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The Black Book of Colors Hardcover – June 28, 2008

4.3 out of 5 stars 62 customer reviews

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Editorial Reviews

From School Library Journal

Starred Review. Kindergarten-Grade 8—With entirely black pages and a bold white text, this is not your typical color book. Meant to be experienced with the fingers instead of the eyes, this extraordinary book allows sighted readers to experience colors the way blind people do: through the other senses. The text, in both print and Braille, presents colors through touch (yellow is "as soft as a baby chick's feathers"), taste (red "as sweet as watermelon"), smell ("green smells like grass that's just been cut"), and sound (brown "crunches…like fall leaves"). Faría's distinctive illustrations present black shapes embossed on a black background for readers to feel instead of see. One page even describes a rainbow. A guide to the Braille alphabet appears at the end of the book. Fascinating, beautifully designed, and possessing broad child appeal, this book belongs on the shelves of every school or public library committed to promoting disability awareness and accessibility. A feast for the fingers.—Kathleen Kelly MacMillan, Carroll County Public Library, MD
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From Booklist

*Starred Review* How do you describe the colors of the rainbow to someone who cannot see them? This inventive picture book relates the ways Thomas experiences colors—through his senses of smell, taste, touch, and hearing. To Thomas, red is the sting of a skinned knee or the tartness of an unripe strawberry; green, the scent of freshly mown grass. What is most remarkable about this book’s captivating concept, however, is its execution. Black raised line art is set against black pages that echo Thomas’ spirited imagery and invite readers to explore what it’s like to read with their fingertips. The descriptive, sensory text, which also incorporates white type and Braille, combined with an innovative design, makes this book the perfect starting point for discussions on difference, perspective, and experiencing and describing the world in new ways, topics that are relevant to readers of all ages. Winner of the New Horizons Prize at the 2007 Bologna Children’s Book Fair and originally published in Spanish, the book concludes with a Braille alphabet. Grades K-3. --Kristen McKulski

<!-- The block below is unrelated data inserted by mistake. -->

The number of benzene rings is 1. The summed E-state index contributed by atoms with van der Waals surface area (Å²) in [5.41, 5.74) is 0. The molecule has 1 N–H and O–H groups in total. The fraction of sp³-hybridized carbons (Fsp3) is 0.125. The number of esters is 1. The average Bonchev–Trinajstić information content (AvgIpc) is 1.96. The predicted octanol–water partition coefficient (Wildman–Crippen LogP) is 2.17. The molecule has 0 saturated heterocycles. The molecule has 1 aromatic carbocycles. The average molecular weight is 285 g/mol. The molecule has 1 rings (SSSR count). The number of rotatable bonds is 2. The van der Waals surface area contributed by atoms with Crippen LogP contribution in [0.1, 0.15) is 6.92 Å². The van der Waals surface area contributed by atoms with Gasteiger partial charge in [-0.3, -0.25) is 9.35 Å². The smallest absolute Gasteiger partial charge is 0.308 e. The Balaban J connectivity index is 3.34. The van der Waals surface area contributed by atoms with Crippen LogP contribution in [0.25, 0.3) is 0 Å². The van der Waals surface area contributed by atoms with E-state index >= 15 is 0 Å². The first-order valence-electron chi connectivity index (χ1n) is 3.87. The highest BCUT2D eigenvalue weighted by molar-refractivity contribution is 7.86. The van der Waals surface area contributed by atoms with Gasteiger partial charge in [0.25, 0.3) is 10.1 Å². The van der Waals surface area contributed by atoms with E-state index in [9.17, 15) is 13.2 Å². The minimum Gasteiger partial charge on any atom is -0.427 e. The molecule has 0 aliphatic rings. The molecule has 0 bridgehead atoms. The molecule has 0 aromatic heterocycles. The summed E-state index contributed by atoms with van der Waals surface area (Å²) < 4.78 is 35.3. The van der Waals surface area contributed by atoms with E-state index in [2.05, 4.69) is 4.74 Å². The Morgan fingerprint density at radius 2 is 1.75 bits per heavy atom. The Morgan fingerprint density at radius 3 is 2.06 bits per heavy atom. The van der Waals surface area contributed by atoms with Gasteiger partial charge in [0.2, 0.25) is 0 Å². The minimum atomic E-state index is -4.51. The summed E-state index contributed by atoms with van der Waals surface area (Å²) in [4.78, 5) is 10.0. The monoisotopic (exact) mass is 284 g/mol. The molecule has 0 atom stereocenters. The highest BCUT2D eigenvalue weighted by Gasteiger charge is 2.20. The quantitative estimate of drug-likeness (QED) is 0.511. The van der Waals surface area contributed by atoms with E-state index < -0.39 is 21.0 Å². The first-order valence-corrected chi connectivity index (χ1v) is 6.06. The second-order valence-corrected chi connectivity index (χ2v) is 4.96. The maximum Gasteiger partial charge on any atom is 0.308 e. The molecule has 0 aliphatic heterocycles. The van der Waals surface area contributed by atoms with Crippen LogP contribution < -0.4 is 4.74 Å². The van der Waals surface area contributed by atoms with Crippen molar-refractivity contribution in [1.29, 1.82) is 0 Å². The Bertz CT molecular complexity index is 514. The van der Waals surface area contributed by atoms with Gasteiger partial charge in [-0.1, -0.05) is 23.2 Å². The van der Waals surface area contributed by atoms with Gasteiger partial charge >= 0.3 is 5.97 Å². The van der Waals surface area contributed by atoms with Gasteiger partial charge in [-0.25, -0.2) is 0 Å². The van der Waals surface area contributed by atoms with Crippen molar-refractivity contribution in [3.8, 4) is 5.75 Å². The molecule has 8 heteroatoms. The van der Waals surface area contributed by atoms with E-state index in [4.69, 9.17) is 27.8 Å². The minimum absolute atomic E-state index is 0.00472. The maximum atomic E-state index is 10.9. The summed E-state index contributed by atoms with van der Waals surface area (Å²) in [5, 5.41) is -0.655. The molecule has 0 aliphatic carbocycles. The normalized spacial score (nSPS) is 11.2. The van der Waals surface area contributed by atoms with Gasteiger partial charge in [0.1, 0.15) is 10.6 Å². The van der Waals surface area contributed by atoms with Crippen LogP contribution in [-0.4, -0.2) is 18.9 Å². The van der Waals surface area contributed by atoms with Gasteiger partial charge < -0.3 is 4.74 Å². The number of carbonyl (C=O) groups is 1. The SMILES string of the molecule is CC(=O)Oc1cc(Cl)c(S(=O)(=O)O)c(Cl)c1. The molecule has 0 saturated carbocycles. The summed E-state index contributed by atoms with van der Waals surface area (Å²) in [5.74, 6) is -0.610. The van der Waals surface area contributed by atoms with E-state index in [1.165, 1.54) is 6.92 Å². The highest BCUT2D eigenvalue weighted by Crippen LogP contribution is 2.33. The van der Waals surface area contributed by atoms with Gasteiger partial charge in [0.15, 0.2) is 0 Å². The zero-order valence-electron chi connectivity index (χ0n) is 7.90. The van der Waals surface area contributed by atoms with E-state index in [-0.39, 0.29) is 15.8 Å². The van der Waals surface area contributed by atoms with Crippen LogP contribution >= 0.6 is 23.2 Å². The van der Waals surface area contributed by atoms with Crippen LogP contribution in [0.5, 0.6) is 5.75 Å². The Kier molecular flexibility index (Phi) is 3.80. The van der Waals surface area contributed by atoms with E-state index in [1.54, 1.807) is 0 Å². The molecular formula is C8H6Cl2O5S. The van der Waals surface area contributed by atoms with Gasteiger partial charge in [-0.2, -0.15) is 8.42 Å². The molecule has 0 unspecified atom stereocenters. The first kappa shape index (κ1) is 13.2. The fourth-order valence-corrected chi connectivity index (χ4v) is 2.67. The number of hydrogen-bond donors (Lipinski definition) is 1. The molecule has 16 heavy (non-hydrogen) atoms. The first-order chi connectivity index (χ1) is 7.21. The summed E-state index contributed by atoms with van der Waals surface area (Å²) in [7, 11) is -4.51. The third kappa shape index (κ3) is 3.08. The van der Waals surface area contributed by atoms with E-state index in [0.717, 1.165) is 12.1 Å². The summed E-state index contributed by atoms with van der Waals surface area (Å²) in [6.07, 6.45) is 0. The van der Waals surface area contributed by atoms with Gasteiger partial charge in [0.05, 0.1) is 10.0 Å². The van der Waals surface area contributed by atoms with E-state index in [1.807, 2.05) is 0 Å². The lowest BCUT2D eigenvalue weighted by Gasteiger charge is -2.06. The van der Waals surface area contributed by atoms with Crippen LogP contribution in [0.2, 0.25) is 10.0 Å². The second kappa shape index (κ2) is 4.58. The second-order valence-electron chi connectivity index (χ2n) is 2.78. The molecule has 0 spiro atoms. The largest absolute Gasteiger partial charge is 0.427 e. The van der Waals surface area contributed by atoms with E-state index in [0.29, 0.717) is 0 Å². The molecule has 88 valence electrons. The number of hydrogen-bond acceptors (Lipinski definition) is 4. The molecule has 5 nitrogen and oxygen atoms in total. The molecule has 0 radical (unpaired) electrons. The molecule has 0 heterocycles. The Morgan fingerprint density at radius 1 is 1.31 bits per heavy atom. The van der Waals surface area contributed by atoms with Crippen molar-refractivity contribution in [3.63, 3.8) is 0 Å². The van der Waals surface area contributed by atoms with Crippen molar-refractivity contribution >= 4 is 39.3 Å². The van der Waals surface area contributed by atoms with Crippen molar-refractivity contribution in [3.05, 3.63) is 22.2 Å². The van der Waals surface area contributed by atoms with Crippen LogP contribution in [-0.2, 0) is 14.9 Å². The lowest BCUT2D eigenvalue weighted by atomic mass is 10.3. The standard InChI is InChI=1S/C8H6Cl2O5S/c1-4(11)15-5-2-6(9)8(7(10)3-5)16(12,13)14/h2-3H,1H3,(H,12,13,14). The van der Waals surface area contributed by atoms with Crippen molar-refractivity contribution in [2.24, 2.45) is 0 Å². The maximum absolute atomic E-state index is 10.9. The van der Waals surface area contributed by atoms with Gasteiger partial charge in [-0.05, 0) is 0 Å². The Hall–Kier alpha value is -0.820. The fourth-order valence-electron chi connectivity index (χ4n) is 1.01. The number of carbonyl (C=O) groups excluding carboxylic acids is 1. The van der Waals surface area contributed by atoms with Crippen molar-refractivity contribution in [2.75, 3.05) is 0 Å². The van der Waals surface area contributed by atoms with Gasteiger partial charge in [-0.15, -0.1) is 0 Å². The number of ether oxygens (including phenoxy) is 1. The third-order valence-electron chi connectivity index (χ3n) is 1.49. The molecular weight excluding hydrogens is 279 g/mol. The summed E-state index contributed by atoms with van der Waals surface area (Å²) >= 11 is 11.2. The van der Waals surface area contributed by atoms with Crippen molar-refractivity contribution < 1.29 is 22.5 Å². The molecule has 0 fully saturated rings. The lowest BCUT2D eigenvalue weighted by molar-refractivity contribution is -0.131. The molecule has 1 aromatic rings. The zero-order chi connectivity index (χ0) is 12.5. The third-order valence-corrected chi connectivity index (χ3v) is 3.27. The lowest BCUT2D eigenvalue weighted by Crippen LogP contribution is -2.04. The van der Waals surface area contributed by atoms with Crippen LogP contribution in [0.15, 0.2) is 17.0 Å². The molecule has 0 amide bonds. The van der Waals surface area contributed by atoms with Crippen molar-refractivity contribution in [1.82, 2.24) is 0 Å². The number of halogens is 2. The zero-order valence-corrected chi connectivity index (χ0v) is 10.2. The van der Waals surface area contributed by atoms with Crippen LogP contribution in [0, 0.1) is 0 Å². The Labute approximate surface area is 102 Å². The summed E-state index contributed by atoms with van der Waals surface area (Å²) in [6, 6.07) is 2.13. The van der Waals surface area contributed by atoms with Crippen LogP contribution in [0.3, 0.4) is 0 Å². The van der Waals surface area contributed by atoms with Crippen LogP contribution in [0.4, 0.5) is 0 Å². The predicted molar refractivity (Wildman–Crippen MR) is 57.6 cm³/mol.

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Product Details

  • Age Range: 5 - 10 years
  • Grade Level: Kindergarten - 5
  • Hardcover: 24 pages
  • Publisher: Groundwood Books (June 28, 2008)
  • Language: English
  • ISBN-10: 0888998732
  • ISBN-13: 978-0888998736
  • Product Dimensions: 0.2 x 11.2 x 7 inches
  • Shipping Weight: 13.6 ounces (View shipping rates and policies)
  • Average Customer Review: 4.3 out of 5 stars  See all reviews (62 customer reviews)
  • Amazon Best Sellers Rank: #35,338 in Books (See Top 100 in Books)

Customer Reviews

Top Customer Reviews

By W. Eisenberg on February 20, 2009
Format: Hardcover
My Braille reading friends tell me that they CANNOT read this book because it is not real Braille--the dots are not high enough to be readable.

Therefore, if the point is to introduce children to what reading Braille feels like, the authors/publishers are doing an actual disservice because they are not accomplishing that goal, and they are giving a false impression of what Braille is and what it feels like.

I, as a librarian at a library for the blind and disabled, am extremely disappointed.
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Format: Hardcover
This is a very good book. The concept is innovative, the raised illustrations are engaging (even though they have no color), the language is beautiful.

But the Braille is absolutely unreadable. It's simply not high enough, and it's in "Grade 1" Braille - the most basic (hardest to read) form of Braille out there, with no contractions or abbreviations.

So here you have a book that purports to show you what it's like to be blind, while being completely unusable by blind children. It's kinda like having a wheelchair accessible bathroom at the bottom of a flight of stairs - the thought definitely does NOT count.